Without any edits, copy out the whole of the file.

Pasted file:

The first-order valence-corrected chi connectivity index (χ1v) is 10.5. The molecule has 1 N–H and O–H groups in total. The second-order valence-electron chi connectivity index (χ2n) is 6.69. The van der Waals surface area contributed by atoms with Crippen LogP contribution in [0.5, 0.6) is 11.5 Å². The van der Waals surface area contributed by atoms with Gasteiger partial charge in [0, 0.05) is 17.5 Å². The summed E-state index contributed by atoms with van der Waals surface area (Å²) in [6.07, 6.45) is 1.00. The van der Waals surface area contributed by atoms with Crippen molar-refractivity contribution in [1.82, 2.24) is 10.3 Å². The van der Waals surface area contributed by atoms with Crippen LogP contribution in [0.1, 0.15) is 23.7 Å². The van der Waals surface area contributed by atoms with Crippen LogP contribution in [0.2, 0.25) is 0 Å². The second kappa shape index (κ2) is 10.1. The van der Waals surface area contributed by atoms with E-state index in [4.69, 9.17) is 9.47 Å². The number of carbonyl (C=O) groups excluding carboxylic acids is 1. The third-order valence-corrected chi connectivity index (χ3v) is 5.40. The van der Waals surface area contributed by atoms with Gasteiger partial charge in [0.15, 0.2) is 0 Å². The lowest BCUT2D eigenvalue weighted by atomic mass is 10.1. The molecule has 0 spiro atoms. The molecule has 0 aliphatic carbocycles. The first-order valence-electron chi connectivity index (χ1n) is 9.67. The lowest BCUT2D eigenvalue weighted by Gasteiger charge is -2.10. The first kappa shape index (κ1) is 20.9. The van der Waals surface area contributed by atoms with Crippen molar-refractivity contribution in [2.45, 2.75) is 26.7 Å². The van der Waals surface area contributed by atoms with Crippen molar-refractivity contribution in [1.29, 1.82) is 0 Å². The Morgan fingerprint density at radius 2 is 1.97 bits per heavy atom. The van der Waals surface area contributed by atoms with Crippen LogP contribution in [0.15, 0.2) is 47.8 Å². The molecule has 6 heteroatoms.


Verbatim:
The first-order valence-corrected chi connectivity index (χ1v) is 10.5. The molecule has 1 N–H and O–H groups in total. The second-order valence-electron chi connectivity index (χ2n) is 6.69. The van der Waals surface area contributed by atoms with Crippen LogP contribution in [0.5, 0.6) is 11.5 Å². The van der Waals surface area contributed by atoms with Gasteiger partial charge in [0, 0.05) is 17.5 Å². The summed E-state index contributed by atoms with van der Waals surface area (Å²) in [6.07, 6.45) is 1.00. The van der Waals surface area contributed by atoms with Crippen molar-refractivity contribution in [1.82, 2.24) is 10.3 Å². The van der Waals surface area contributed by atoms with Crippen LogP contribution in [0.1, 0.15) is 23.7 Å². The van der Waals surface area contributed by atoms with Crippen LogP contribution in [0.2, 0.25) is 0 Å². The second kappa shape index (κ2) is 10.1. The van der Waals surface area contributed by atoms with E-state index in [4.69, 9.17) is 9.47 Å². The number of carbonyl (C=O) groups excluding carboxylic acids is 1. The third-order valence-corrected chi connectivity index (χ3v) is 5.40. The van der Waals surface area contributed by atoms with Gasteiger partial charge in [0.15, 0.2) is 0 Å². The lowest BCUT2D eigenvalue weighted by atomic mass is 10.1. The molecule has 0 spiro atoms. The molecule has 0 aliphatic carbocycles. The first-order valence-electron chi connectivity index (χ1n) is 9.67. The lowest BCUT2D eigenvalue weighted by Gasteiger charge is -2.10. The first kappa shape index (κ1) is 20.9. The van der Waals surface area contributed by atoms with Crippen molar-refractivity contribution in [2.45, 2.75) is 26.7 Å². The van der Waals surface area contributed by atoms with Crippen molar-refractivity contribution in [1.29, 1.82) is 0 Å². The Morgan fingerprint density at radius 2 is 1.97 bits per heavy atom. The van der Waals surface area contributed by atoms with Crippen LogP contribution in [0.15, 0.2) is 47.8 Å². The molecule has 6 heteroatoms.